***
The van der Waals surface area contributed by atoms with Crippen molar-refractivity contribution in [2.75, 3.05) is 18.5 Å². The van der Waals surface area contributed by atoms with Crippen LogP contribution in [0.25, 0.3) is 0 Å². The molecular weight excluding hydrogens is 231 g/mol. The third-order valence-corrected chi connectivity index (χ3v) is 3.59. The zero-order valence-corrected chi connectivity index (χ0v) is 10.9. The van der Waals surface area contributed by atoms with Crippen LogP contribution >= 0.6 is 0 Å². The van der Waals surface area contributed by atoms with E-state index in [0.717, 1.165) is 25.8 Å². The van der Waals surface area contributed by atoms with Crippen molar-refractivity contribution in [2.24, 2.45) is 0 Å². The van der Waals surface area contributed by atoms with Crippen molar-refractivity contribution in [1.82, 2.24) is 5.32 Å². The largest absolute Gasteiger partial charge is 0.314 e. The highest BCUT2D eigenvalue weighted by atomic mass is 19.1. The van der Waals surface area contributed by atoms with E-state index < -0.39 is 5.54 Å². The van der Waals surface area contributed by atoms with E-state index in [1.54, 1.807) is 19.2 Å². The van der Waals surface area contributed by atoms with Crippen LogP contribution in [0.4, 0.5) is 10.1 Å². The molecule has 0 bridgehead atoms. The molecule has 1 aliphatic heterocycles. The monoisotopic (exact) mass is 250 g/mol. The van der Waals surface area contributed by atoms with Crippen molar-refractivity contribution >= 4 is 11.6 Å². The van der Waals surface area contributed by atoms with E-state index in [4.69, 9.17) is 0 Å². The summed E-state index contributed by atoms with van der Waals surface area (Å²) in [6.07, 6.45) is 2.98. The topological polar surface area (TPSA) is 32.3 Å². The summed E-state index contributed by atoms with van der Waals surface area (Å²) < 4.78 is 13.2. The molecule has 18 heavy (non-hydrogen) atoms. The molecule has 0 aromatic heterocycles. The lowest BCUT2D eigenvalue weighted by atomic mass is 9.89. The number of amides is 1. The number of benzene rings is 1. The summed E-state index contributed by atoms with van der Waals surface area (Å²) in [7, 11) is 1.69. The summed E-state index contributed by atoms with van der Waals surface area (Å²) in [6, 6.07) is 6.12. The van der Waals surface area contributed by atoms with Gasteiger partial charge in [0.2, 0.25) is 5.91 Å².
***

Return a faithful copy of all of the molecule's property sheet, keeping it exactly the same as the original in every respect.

The van der Waals surface area contributed by atoms with Crippen molar-refractivity contribution in [2.75, 3.05) is 18.5 Å². The van der Waals surface area contributed by atoms with Crippen LogP contribution in [0.25, 0.3) is 0 Å². The molecular weight excluding hydrogens is 231 g/mol. The third-order valence-corrected chi connectivity index (χ3v) is 3.59. The zero-order valence-corrected chi connectivity index (χ0v) is 10.9. The van der Waals surface area contributed by atoms with Crippen LogP contribution >= 0.6 is 0 Å². The van der Waals surface area contributed by atoms with E-state index in [0.717, 1.165) is 25.8 Å². The van der Waals surface area contributed by atoms with Crippen molar-refractivity contribution in [2.24, 2.45) is 0 Å². The van der Waals surface area contributed by atoms with Crippen molar-refractivity contribution in [1.82, 2.24) is 5.32 Å². The largest absolute Gasteiger partial charge is 0.314 e. The highest BCUT2D eigenvalue weighted by atomic mass is 19.1. The van der Waals surface area contributed by atoms with E-state index < -0.39 is 5.54 Å². The van der Waals surface area contributed by atoms with E-state index in [1.54, 1.807) is 19.2 Å². The van der Waals surface area contributed by atoms with Crippen LogP contribution in [0.4, 0.5) is 10.1 Å². The molecule has 0 bridgehead atoms. The molecule has 1 aliphatic heterocycles. The monoisotopic (exact) mass is 250 g/mol. The van der Waals surface area contributed by atoms with Crippen molar-refractivity contribution >= 4 is 11.6 Å². The van der Waals surface area contributed by atoms with E-state index in [4.69, 9.17) is 0 Å². The summed E-state index contributed by atoms with van der Waals surface area (Å²) in [6.07, 6.45) is 2.98. The topological polar surface area (TPSA) is 32.3 Å². The summed E-state index contributed by atoms with van der Waals surface area (Å²) < 4.78 is 13.2. The molecule has 18 heavy (non-hydrogen) atoms. The molecule has 0 aromatic heterocycles. The lowest BCUT2D eigenvalue weighted by atomic mass is 9.89. The number of amides is 1. The number of benzene rings is 1. The summed E-state index contributed by atoms with van der Waals surface area (Å²) in [7, 11) is 1.69. The summed E-state index contributed by atoms with van der Waals surface area (Å²) in [6, 6.07) is 6.12. The van der Waals surface area contributed by atoms with Gasteiger partial charge in [0.2, 0.25) is 5.91 Å².